View Description Hide DescriptionThe results of a series of uniaxial compression creep and relaxation tests on cylindrical specimens of a remolded clay are reported. A multiple integral theory is used to describe the observed nonlinear mechanical behavior over a range of water contents and over a time range from a few seconds to beyond 10,000 min. Although the single integral representation, that is, linear viscoelastic theory, is found to be inadequate for characterizing the mechanical behavior of the soil, except perhaps for very small strains and very short times, the double and triple integral representations show quite good agreement with experimental data.

Rheological Implications of the Exit Pressure and Die Swell in Steady Capillary Flow of Polymer Melts. I. The Primary Normal Stress Difference and the Effect of Ratio on Elastic Properties
View Description Hide DescriptionApparatus which permits accurate measurement of shear stress and “exit pressure” has been constructed by the authors. Data has been obtained for high density polyethylene and polypropylene and the primary normal stress difference has been calculated by revising an equation advanced by Metzner et al. Measurements were obtained using capillaries of various ratios inasmuch as there is evidence to indicate that elastic properties require a considerable flow distance to fully develop. Furthermore, the “exit pressure” has been correlated with the melt die swell which is known to depend on the ratio. In addition to to the experiments with polymer melts, studies were also performed with a Newtonian fluid (Indopol H‐1900) which, at room temperature, has a viscosity comparable to that of a polymer melt. These experiments demonstrated that the technique gives a zero (gauge) “exit pressure” for a Newtonian fluid. Finally, a special die was used to test Lodge's “Hole Pressure” hypothesis inasmuch as the existence of this effect would considerably influence the results. Experiments were performed using polyethylene, polypropylene, and Indopol H‐1900. In no case was the “Hole Pressure” effect observed.

Rheological Implications of the Exit Pressure and Die Swell in Steady Capillary Flow of Polymer Melts. II. The Secondary Normal Stress Difference
View Description Hide DescriptionAn equation relating the secondary normal stress difference to the “exit pressure” has been derived and used to calculate secondary normal stress difference for polyethylene and polypropylene melts. The results of these calculations indicate that the secondary normal stress difference for these fluids at shear rates of from to and at a temperature of 180°C is greater than the primary normal stress difference. This apparently unexpected result is discussed in terms of what is currently known regarding the behavior of polymer solutions.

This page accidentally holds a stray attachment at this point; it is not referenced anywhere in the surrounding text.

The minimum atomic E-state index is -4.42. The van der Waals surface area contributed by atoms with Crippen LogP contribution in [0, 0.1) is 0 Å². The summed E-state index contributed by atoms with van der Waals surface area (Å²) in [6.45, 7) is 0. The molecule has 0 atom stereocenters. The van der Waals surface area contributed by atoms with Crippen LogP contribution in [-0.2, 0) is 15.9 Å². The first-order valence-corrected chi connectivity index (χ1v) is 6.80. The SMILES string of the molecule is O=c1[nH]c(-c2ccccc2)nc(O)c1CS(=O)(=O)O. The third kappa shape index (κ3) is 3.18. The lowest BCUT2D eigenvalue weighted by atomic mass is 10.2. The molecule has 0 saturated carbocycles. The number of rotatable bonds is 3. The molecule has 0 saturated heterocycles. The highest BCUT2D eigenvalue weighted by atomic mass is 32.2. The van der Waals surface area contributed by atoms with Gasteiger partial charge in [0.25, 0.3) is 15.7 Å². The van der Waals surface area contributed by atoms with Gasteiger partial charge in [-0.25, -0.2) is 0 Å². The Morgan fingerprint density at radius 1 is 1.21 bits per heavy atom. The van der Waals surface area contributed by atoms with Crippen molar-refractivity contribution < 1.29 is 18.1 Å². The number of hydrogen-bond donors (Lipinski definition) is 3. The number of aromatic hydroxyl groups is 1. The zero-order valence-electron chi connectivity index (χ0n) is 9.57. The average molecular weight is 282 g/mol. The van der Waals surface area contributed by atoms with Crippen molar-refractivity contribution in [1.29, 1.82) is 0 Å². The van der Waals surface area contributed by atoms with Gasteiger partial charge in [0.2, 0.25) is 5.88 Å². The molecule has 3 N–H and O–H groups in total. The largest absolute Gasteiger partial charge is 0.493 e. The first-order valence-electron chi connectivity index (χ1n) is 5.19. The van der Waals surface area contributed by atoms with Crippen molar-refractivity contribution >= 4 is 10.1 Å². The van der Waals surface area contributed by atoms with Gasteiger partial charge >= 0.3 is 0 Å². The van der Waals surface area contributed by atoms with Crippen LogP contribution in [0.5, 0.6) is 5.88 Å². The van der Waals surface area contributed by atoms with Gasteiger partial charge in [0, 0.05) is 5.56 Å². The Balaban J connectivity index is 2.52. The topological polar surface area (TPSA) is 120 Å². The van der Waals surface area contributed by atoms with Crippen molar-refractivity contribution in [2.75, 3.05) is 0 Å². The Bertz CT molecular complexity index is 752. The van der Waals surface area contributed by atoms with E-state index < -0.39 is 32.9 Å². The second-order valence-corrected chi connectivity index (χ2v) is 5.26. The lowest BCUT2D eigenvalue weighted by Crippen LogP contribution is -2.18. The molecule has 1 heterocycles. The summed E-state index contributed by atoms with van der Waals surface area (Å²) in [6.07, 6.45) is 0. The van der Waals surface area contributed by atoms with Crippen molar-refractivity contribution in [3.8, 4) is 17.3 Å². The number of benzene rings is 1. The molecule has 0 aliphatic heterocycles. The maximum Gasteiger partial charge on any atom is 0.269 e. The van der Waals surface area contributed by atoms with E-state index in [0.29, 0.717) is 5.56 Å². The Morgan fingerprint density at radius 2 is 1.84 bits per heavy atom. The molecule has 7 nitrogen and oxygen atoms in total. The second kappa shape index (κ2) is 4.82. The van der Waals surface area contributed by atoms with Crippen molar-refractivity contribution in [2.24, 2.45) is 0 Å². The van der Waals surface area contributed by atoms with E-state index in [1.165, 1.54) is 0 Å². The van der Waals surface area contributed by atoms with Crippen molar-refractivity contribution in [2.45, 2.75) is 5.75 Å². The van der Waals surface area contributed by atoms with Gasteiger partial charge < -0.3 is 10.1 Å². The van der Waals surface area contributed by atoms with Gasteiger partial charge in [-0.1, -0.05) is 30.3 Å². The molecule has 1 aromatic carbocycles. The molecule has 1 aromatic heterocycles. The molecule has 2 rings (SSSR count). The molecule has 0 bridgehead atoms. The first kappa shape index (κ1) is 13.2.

Intrinsic Errors for Pressure Measurements in a Slot along a Flow
View Description Hide DescriptionAny rectilinear flow dynamically possible for a Newtonian fluid is shown to be possible also for a second order fluid. The stress which satisfies the condition of equilibrium is explicitly calculated. The component of stress normal to a wall bounding a shear flow is expressed in terms of the reading of a pressure gauge connected to a narrow slot in the wall, oriented in the direction of flow.

Relations between Certain Non‐Viscometric and Viscometric Material Functions
View Description Hide DescriptionNoll established that in all motions with constant stretch history, the history of the right relative Cauchy‐Green tensor is given by He showed that there were three types of such motions depending on whether L is nilpotent of order two, or of order three and not two, or not nilpotent. The case of nilpotency of order two has been studied extensively as viscometric flows and the case of a symmetric L has been examined as elongational flows. Recently, examples of motions with L being nilpotent of order three and not two, and not nilpotent and not symmetric were given by the author. It is the purpose of this paper to select an example of a motion from each of these two categories and to relate the material functions in these two non‐viscometric motions with constant stretch history to the viscometric material functions of the incompressible simple fluid, by treating the flows as nearly viscometric flows in the sense of Pipkin and Owen. The response of the incompressible simple fluid in these two flows is then compared to that of the BKZ fluid.